Ways of War: Toward a Global Military History

Tonio A. Andrade, History, Emory University

Research Grant, 2012

My research, supported by the Harry Frank Guggenheim Foundation, focused on an emerging field of study: global military history, resulting in the publication of a book, The Gunpowder Age (Princeton University Press, 2016), which compares Chinese and Western European military history from 900 to 1900 AD.

Scholars have long argued that China’s military traditions, technologies, and techniques fell behind those of the West shortly after gunpowder arrived in Europe in the early fourteenth century, with Europeans “perfecting” guns while China stagnated. My research showed, however, that China maintained military superiority or parity with the West for much longer: well into the eighteenth century.

Drawing on Chinese and Western sources—such as military manuals published in profusion in both China and the West during the 1500s and 1600s—The Gunpowder Age shows that China was undergoing many of the same developments that were revolutionizing warfare and society in western Europe at precisely the same time. For example, the famous Ming general Qi Jiguang (1528–88) adopted advanced muskets earlier than has been appreciated and, strikingly, employed advanced musketry drilling techniques some forty years before they seem to have appeared in Europe (these techniques have been considered a hallmark of Europe’s famous “Military Revolution”). In general, Ming China showed many of the cascading changes that historians have argued typified the European Military Revolution—a replacement of cavalry by infantry, a rapid increase in the complexity of military hierarchies, a proliferation of printed drilling manuals, and a rapid increase in the ratio of firearms to traditional weapons.

Countries that achieve too much military success may tend in the long run to become vulnerable to adversaries from regions where warfare is more frequent.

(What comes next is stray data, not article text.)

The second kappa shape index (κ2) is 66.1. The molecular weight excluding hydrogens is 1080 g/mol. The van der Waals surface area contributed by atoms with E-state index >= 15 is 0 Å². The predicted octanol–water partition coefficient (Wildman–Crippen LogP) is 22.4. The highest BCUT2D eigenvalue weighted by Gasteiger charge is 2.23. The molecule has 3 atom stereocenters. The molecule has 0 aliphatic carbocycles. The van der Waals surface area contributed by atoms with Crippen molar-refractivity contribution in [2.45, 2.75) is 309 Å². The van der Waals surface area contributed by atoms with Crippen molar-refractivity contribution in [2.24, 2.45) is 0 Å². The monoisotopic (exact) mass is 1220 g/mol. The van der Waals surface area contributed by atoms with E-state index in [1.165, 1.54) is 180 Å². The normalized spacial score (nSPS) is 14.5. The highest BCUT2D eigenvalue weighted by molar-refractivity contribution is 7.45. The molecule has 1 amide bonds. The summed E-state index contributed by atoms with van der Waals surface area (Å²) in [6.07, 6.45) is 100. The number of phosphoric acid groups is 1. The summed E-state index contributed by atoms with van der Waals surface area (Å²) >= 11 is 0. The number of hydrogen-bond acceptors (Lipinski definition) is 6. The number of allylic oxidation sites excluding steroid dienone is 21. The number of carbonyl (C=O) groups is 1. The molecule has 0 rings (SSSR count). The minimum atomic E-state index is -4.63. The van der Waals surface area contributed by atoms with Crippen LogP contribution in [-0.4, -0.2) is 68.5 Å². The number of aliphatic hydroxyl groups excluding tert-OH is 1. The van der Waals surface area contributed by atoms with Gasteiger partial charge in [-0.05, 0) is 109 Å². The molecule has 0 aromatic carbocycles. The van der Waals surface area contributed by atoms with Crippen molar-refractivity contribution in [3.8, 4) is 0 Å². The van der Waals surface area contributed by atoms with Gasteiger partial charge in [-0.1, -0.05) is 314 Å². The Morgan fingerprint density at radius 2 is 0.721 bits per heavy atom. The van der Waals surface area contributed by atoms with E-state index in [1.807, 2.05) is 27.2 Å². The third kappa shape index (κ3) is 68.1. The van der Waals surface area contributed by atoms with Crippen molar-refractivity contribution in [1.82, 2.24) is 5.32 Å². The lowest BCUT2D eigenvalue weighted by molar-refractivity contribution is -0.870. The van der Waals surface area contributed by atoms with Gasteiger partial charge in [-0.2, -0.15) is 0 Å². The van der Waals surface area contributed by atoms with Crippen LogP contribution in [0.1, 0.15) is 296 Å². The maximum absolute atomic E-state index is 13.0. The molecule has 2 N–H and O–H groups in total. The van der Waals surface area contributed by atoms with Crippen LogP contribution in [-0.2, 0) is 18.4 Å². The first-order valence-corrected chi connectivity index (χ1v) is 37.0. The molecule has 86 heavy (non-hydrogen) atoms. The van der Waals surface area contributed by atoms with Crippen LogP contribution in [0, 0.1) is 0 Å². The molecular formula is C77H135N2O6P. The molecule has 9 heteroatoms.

China maintained its military parity into the eighteenth century, but then found itself outclassed by the western states, whose military prowess continued increasing, whereas China’s atrophied, leaving China vulnerable to Great Britain, which easily bested it in the Opium War of 1839-42. Why? Not just because Britain was undergoing industrialization but also—and perhaps more importantly—because by 1839, China had enjoyed nearly a century of relative peace under the overwhelming regional dominance of the powerful Qing Dynasty. Thanks to Qing power, China enjoyed during this period what appears to be the least warlike period in its millennia-long history. (There were, of course, many wars and rebellions, so we are speaking relatively, comparing the incidence of conflict to other periods in China’s bloody history.) As a result, its once dynamic military institutions and technologies had atrophied.

I believe, therefore, that China’s nineteenth-century weakness was an aberration and that, in order to truly understand the military pattern of the Chinese past, one must pay attention to the frequency of warfare in and around China. It’s an old idea, but one that today can be applied more rigorously and with greater precision, thanks to a profusion of data from China. China’s so-called “stagnation” was a short-term state, due to the unprecedented power of its last imperial dynasty.

What does this study tell us about human violence and warfare in general? For one, it suggests that countries that achieve too much military success, such as the Qing dynasty’s unprecedented hegemony of the eighteenth and early nineteenth centuries, may tend in the long run to become vulnerable to adversaries from regions where warfare is more frequent. In any case, it suggests that a careful and nuanced study of the frequency of warfare may shed significant light on patterns of global history.

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